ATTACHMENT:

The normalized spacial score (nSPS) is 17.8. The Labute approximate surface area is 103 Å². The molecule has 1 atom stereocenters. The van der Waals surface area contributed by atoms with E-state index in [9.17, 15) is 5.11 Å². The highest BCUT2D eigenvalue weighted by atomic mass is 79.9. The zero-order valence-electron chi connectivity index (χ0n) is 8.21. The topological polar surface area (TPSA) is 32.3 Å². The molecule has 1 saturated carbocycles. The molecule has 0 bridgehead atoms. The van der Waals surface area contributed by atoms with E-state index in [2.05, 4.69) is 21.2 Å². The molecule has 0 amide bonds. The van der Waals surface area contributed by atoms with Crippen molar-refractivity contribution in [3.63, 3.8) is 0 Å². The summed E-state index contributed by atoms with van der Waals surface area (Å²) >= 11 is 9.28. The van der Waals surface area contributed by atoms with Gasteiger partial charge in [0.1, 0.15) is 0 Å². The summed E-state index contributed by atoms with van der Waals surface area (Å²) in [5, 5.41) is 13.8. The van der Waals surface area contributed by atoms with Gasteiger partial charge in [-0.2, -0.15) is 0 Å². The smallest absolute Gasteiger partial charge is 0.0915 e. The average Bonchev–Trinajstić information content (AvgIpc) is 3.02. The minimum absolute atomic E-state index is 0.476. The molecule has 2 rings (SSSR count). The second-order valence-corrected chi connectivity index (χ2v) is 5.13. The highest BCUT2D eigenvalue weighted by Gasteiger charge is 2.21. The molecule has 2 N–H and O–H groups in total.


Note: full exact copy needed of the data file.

The normalized spacial score (nSPS) is 17.8. The Labute approximate surface area is 103 Å². The molecule has 1 atom stereocenters. The van der Waals surface area contributed by atoms with E-state index in [9.17, 15) is 5.11 Å². The highest BCUT2D eigenvalue weighted by atomic mass is 79.9. The zero-order valence-electron chi connectivity index (χ0n) is 8.21. The topological polar surface area (TPSA) is 32.3 Å². The molecule has 1 saturated carbocycles. The molecule has 0 bridgehead atoms. The van der Waals surface area contributed by atoms with E-state index in [2.05, 4.69) is 21.2 Å². The molecule has 0 amide bonds. The van der Waals surface area contributed by atoms with Crippen molar-refractivity contribution in [3.63, 3.8) is 0 Å². The summed E-state index contributed by atoms with van der Waals surface area (Å²) >= 11 is 9.28. The van der Waals surface area contributed by atoms with Gasteiger partial charge in [0.1, 0.15) is 0 Å². The summed E-state index contributed by atoms with van der Waals surface area (Å²) in [5, 5.41) is 13.8. The van der Waals surface area contributed by atoms with Gasteiger partial charge in [-0.2, -0.15) is 0 Å². The smallest absolute Gasteiger partial charge is 0.0915 e. The average Bonchev–Trinajstić information content (AvgIpc) is 3.02. The minimum absolute atomic E-state index is 0.476. The molecule has 2 rings (SSSR count). The second-order valence-corrected chi connectivity index (χ2v) is 5.13. The highest BCUT2D eigenvalue weighted by Gasteiger charge is 2.21. The molecule has 2 N–H and O–H groups in total.